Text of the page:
Increment–Decrement Life Table Estimates of Happy Life Expectancy for the U.S. Population

Increment–Decrement Life Table Estimates of Happy Life Expectancy for the U.S. Population Using large nationally representative longitudinal data on changes in happiness and mortality and multivariate increment–decrement life tables, we assess length of quality life through cohort estimates of happy life expectancies. We examine population-based and status-based life expectancies in absolute term of years and relative term of proportions. We find that happy life expectancies exceed unhappy life expectancies in both absolute and relative terms for the overall population and population in each state of happiness at any given age. Being happy (as opposed to unhappy) at any age brings a longer life and more of the future life spent in happiness. We also examine social differentials in the estimates of happy life expectancy at each age by sex, race, and education. The educational gap in happy life expectancies is larger than the sex and race gaps. For the better educated, longer life consists of a longer happy life and shorter unhappy life in both years and proportions and regardless of happy or unhappy status at any given age. http://www.deepdyve.com/assets/images/DeepDyve-Logo-lg.png Population Research and Policy Review Springer Journals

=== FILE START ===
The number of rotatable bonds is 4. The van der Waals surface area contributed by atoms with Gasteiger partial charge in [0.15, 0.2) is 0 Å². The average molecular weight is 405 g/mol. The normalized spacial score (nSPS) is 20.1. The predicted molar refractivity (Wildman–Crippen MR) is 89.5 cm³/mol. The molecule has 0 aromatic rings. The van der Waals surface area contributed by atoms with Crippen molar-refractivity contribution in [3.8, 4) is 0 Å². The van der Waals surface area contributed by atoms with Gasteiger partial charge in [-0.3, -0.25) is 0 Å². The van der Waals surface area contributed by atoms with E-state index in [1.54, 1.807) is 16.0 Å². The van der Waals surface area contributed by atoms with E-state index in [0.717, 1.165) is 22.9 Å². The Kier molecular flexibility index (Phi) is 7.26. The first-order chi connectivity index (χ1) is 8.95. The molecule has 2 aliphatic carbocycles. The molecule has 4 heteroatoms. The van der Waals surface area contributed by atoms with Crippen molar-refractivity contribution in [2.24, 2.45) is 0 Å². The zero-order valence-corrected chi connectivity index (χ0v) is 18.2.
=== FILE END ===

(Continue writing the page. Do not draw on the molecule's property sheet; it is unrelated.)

Increment–Decrement Life Table Estimates of Happy Life Expectancy for the U.S. Population

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Publisher
Springer Netherlands
Copyright
Copyright © 2009 by Springer Science+Business Media B.V.
Subject
Social Sciences; Demography; Sociology, general; Population Economics
ISSN
0167-5923
eISSN
1573-7829
D.O.I.
10.1007/s11113-009-9162-5
Publisher site
See Article on Publisher Site

Abstract

Using large nationally representative longitudinal data on changes in happiness and mortality and multivariate increment–decrement life tables, we assess length of quality life through cohort estimates of happy life expectancies. We examine population-based and status-based life expectancies in absolute term of years and relative term of proportions. We find that happy life expectancies exceed unhappy life expectancies in both absolute and relative terms for the overall population and population in each state of happiness at any given age. Being happy (as opposed to unhappy) at any age brings a longer life and more of the future life spent in happiness. We also examine social differentials in the estimates of happy life expectancy at each age by sex, race, and education. The educational gap in happy life expectancies is larger than the sex and race gaps. For the better educated, longer life consists of a longer happy life and shorter unhappy life in both years and proportions and regardless of happy or unhappy status at any given age.

Journal

Population Research and Policy ReviewSpringer Journals

Published: Oct 2, 2009

References

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